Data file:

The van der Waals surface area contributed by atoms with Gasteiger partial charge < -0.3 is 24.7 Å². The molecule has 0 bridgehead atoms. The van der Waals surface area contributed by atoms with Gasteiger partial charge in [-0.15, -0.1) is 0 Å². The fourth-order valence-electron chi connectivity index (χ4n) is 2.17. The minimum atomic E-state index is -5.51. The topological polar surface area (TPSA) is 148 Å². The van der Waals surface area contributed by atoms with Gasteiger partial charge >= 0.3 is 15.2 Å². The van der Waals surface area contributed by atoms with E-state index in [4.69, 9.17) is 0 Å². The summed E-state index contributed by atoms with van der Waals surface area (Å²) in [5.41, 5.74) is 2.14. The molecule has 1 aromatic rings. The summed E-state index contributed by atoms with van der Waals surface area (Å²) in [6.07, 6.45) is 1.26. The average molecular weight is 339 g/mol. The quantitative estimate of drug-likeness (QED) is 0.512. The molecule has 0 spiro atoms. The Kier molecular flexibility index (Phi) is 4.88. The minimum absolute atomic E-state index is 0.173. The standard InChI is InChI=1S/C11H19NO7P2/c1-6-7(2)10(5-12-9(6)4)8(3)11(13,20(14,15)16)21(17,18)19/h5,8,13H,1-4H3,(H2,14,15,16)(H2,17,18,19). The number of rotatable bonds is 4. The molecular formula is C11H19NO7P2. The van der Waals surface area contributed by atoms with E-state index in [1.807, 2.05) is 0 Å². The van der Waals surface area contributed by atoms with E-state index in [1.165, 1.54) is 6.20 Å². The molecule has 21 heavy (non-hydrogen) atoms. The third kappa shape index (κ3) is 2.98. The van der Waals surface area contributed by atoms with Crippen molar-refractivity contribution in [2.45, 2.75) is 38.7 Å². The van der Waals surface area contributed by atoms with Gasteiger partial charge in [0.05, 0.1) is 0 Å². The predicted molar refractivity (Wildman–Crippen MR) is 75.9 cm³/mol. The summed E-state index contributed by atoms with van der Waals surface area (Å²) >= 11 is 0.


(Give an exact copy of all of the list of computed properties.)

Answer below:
The van der Waals surface area contributed by atoms with Gasteiger partial charge < -0.3 is 24.7 Å². The molecule has 0 bridgehead atoms. The van der Waals surface area contributed by atoms with Gasteiger partial charge in [-0.15, -0.1) is 0 Å². The fourth-order valence-electron chi connectivity index (χ4n) is 2.17. The minimum atomic E-state index is -5.51. The topological polar surface area (TPSA) is 148 Å². The van der Waals surface area contributed by atoms with Gasteiger partial charge >= 0.3 is 15.2 Å². The van der Waals surface area contributed by atoms with E-state index in [4.69, 9.17) is 0 Å². The summed E-state index contributed by atoms with van der Waals surface area (Å²) in [5.41, 5.74) is 2.14. The molecule has 1 aromatic rings. The summed E-state index contributed by atoms with van der Waals surface area (Å²) in [6.07, 6.45) is 1.26. The average molecular weight is 339 g/mol. The quantitative estimate of drug-likeness (QED) is 0.512. The molecule has 0 spiro atoms. The Kier molecular flexibility index (Phi) is 4.88. The minimum absolute atomic E-state index is 0.173. The standard InChI is InChI=1S/C11H19NO7P2/c1-6-7(2)10(5-12-9(6)4)8(3)11(13,20(14,15)16)21(17,18)19/h5,8,13H,1-4H3,(H2,14,15,16)(H2,17,18,19). The number of rotatable bonds is 4. The molecular formula is C11H19NO7P2. The van der Waals surface area contributed by atoms with E-state index in [1.807, 2.05) is 0 Å². The van der Waals surface area contributed by atoms with E-state index in [1.165, 1.54) is 6.20 Å². The molecule has 21 heavy (non-hydrogen) atoms. The third kappa shape index (κ3) is 2.98. The van der Waals surface area contributed by atoms with Crippen molar-refractivity contribution in [2.45, 2.75) is 38.7 Å². The van der Waals surface area contributed by atoms with Gasteiger partial charge in [0.05, 0.1) is 0 Å². The predicted molar refractivity (Wildman–Crippen MR) is 75.9 cm³/mol. The summed E-state index contributed by atoms with van der Waals surface area (Å²) >= 11 is 0.